Posts Tagged With: character naming

My Favourite Place for Names

A while back I wrote about names. I offered some stories and strategies I use for coming up with names. What I didn’t talk about, however, was how sometimes names just won’t come. Everything you try doesn’t sound right. Or you aren’t sure where to start looking when it comes to names for people from different cultures. Or maybe it’s not a person you need to name, it’s a place. What do you do then?

Find yourself a name generator.

I have a personal favourite for this task that I wish to share. Fantasy Name Generators was a website I came across while bored browsing the web. The Fantasy Name Generator is an endless source of naming delight. Their random generators touch all corners of your writing needs, from fictional people in a modern setting, to fantasy worlds, and the realm of fanfiction.

Under the ‘Real Names’ section, seekers will find three columns listing generators by ethnicity. The names range from modern to archaic to ancient in some cultures. Within, you can select whether you want a male or female name, as the family names generated are the same for both, you can easily go through dozens of names before finding one that you think fits.

Some warning here though. As some cultures use different writing systems from us and have different naming conventions, it is always best to do some follow-up research on a name. Make sure you have the western spelling right, and maybe ask someone from that culture if the name looks right.

Under the Fantasy Names tab, you get a strange and assorted list. Anything from Amazons to serial killers to vampires to wizards can have their name generated here. You get goblin names like Plyz or Slivak. Detective names like Norah Sharpe or Dan Maxwell. Superhero names like Venombite, or Doctor Smooth Vulture.

Okay, that last one was a bit silly. Some of them are.

The Pop Culture section is a fanfiction writer’s dream. While it’s not as extensive, it does focus on the bigger names: Harry Potter, Dr. Who, Star Wars and such. Great if you’re trying to name that minor original character from your Avatar: The Last Airbender story. Or if you just can’t decide what to name your next World of Warcraft character.

But for some, naming a character is easy. It’s the places around them—the cityies and cafes the parks and mountains—that stump the writer-to-be. Your protagonist could have a date at The Royal Junction or buy their morning brew from Big Boulder Coffee or spend their nights with friends at Club Embassy. Information is exchanged during a foggy night at Sunnyside Memorial Park. The possibilities here are endless.

But that’s not where it ends. Need a title for that catchy tune the bard is always singing? They have a Song Name generator. They’ve got Guild Names and Spell Names and Afterlife Names and Currency Names. Within their “Other” section, you’ll find all sorts of miscellaneous names you never knew you needed!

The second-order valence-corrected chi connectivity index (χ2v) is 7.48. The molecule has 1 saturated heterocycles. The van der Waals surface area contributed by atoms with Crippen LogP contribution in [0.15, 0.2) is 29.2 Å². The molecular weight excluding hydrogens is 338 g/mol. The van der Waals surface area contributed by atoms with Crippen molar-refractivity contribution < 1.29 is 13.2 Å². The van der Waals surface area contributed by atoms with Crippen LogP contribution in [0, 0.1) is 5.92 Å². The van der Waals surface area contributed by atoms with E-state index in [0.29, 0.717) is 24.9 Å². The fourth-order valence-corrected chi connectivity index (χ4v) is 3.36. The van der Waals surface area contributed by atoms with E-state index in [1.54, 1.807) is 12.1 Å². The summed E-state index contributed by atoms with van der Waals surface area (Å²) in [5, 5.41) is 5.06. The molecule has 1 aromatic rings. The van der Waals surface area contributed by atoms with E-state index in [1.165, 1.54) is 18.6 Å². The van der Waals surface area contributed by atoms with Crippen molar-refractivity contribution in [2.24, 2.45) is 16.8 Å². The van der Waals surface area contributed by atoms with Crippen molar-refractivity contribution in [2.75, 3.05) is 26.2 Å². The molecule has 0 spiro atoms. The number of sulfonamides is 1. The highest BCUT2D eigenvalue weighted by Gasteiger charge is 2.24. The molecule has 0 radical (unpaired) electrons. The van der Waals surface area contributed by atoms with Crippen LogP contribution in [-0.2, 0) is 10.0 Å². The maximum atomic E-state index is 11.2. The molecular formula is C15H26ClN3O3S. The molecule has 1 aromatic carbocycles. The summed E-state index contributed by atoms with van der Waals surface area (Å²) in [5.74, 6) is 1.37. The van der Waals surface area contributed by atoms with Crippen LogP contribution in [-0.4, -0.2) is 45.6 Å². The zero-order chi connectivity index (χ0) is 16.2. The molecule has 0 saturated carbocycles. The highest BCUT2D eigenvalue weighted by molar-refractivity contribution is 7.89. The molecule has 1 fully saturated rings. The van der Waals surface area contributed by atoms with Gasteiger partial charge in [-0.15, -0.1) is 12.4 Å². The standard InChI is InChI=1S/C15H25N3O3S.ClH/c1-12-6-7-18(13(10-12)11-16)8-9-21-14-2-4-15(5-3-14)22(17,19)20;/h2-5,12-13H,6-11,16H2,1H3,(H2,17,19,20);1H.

But this site offers more than just names. Stuck on an idea for your next short story? It offers plot descriptions and prompts. Need an actual idea for a city? It won’t only give you a name, it will give you some history and attractions for you to use as a springboard when you develop your world. The descriptions can be tweaked of course, to better fit your story.

The Fantasy Name Generator is easily one of my favourite resources for names. Here’s hoping it may become one of yours.

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Categories: On Writing, research findings, stuff i like | Tags: , , , , , , , , | Leave a comment

The Name Game

What’s in a name?

A pain in the ass, that’s what.

I feel like I’ve never been good at naming characters. Names hold a lot of meaning in fiction, more than in real life. When I name a character, I’m giving them an identity. As such, I’ve always had trouble naming characters. Though, it comes in certain degrees.

I have several policies of character naming:

1)      The “I would name my kid this” policy—Essentially, these names are chosen because they’re names I legitimately like. I’d honestly consider giving any kids I might have names like Amelia, Dorian, Lenore, Sebastian, or Isadora. Granted, maybe not after getting published. That might make me seem weird.

2)      The “I like this name, but probably would name a kid this” policy—Same deal as above, except I wouldn’t name my kid Basil, Hershel, or Gertrude. They’re a bit old fashioned, and work better for some my characters.

3)      The “Yes, these sound good” policy—This usually applies to last names as well. It also generally involves me finding a first name I like and a last name I like and slapping them together to see how they sound. A lot of my characters—Meredith Sawyer, Dorian Everett, Mabel Midworth—have their names as a result of that.

4)      The “I put actual effort into this one” policy—When I consciously pick names based on meanings or cultural significance. I’ve named a new character—a sorcerer thief who can control a swarm of magical rats that devour anything in its path—Malekulfar, which is Arabic, and roughly translates to King of Rats, according to an Arabic-speaking friend of mine. Granted, it’s one of the more obvious name meanings, but it sounds like an evil overlord name, so I like it.

5)      The “Dear god why did I include non-humans with weird names in this” policy—Whether it be goblins, aliens, elves, demons, or your own made-up species, unusual names can be difficult. Half the time, my names for goblins aren’t thought out at all. I throw a bunch of letters together, ask myself if this random gibberish sounds like it could be a name, and if I say yes, this goblin has a name.

Needless to say, I praise the creation of name generators.

What about you, readers? Do you have tricks for character naming, or are you just naturally good at it?

Categories: On Writing | Tags: , | 2 Comments

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